SEC expands definition of “accredited investor”, granting startups and growing companies easier access to capital.

The United States Securities and Exchange Commission (the “Commission”) adopted a new rule on August 26, 2020, which expands the definition of the term, “accredited investor.” The term, “accredited investor,” defines a subset of persons that are eligible to invest, under certain circumstance, in companies that have not completed the formal registration process with the Commission. The registration process is expensive and resource and time intensive, so any expansion of the exemptions from registration helps startups and growing companies gain access to needed capital.


Until now, whether an individual was an “accredited investor” was based on such individual’s income or net worth, because the Commission believed that wealth was an adequate “proxy for financial sophistication.”[1] An individual qualifies as an accredited investor if such individual either (a) has, or together with such individual’s spouse has, a net worth in excess of $1,000,000;[2] or (b) had income “in excess of $200,000 in each of the two most recent years,” or together with such individual’s spouse had income in excess of $300,000 in each of the two most recent years, and such individual “has a reasonable expectation of reaching the same income level in the current year.”[3]

Following the issuance of the final rule, an individual also qualifies as an accredited investor if such individual either (a) holds “one or more professional certifications or designations or other credentials from an accredited educational institution that the Commission has designated as qualifying an individual for accredited investor status”; [4] or (b) is a “knowledgeable employee,” “of the private-fund issuer of the securities being offered or sold.”[5]

Professional Qualifications

Initially, the Commission has determined that an individual holding one of the “following certifications or designations administered by the Financial Industry Regulatory Authority, Inc. (FINRA)” will qualify as an accredited investor: the Licensed General Securities Representative (Series 7), Licensed Investment Adviser Representative (Series 65), and Licensed Private Securities Offerings Representative (Series 82).[6] In addition to the foregoing FINRA certifications and designations, “the Commission may designate qualifying professional certifications, designations, and other credentials by order.”

Knowledgeable Employees

The term, “knowledgeable employee” is defined in the same way that term is defined in Rule 3c-5(a)(4) under the Investment Company Act of 1940 (the “Investment Company Act”).[7] The term, “includes, among other persons, trustees and advisory board members, or persons serving in a similar capacity,” of a fund that falls into one or more exclusions from the definition of “Investment Company” under the Investment Company Act, “or an affiliated person of [such] fund that oversees [such] fund’s investments.”[8]  The term also includes “employees of [such] private fund or the affiliated person of [such] fund (other than employees performing solely clerical, secretarial, or administrative functions) who, in connection with the employees’ regular functions or duties, have participated in the investment activities of such private fund for at least 12 months.”[9]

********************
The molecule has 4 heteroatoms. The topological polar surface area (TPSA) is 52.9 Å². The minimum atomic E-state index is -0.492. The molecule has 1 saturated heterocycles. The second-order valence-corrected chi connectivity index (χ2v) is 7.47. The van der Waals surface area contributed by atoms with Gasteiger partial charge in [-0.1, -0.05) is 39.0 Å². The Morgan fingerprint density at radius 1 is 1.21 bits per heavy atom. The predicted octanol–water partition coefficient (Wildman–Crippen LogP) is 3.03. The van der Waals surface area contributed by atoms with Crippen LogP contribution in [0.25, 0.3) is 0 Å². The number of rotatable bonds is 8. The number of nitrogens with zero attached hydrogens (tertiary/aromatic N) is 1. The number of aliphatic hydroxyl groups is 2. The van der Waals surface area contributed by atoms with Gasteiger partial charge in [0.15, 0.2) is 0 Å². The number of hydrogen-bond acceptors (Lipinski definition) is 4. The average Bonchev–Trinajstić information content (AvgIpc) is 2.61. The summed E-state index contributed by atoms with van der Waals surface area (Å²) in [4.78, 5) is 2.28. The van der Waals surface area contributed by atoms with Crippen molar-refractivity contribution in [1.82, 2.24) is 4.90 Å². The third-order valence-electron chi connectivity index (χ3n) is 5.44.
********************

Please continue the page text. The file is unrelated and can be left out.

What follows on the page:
Spousal Equivalents

The final rule also clarifies that the income of an individual’s “spousal equivalent” and the net worth of such spousal equivalent can be taken into consideration when calculating such individual’s income or net worth for determining whether such individual qualifies as an accredited investor. Under the final rule, a spousal equivalent is defined as “a cohabitant occupying a relationship generally equivalent to that of a spouse.”[10]


Entities can also qualify as accredited investors and the final rule both expanded and clarified what types of entities fall under the definition. The final rule expanded what type of entities qualify as accredited investors by adding certain “family offices” that have more than $5,000,000 in assets under management.[11]  The final rule also expands the definition of accredited investor to include “family clients” of a qualifying family office “whose prospective investment in the issuer is directed by such family office.”[12]

The final rule also clarified that certain entity types not already included within the definition of accredited investor could qualify as accredited investors so long as they meet certain requirements set forth in the final rule.

[1] Amending the “Accredited Investor” Definition, Release Nos. 33–10824; 34–89669 (Aug. 26, 2020) (the “Final Rule”) at 6.

[2] 17 CFR § 230.501(a)(5).

[3] 17 CFR § 230.501(a)(6).

[4] Final Rule at 11.

[5] Id.

[6] Id. at 13–14 and 29.

[7] Id. at 38.

[8] Id.

[9] Id.

[10] Id. at 64.

[11] Id. at 60–61.

[12] Id. at 61.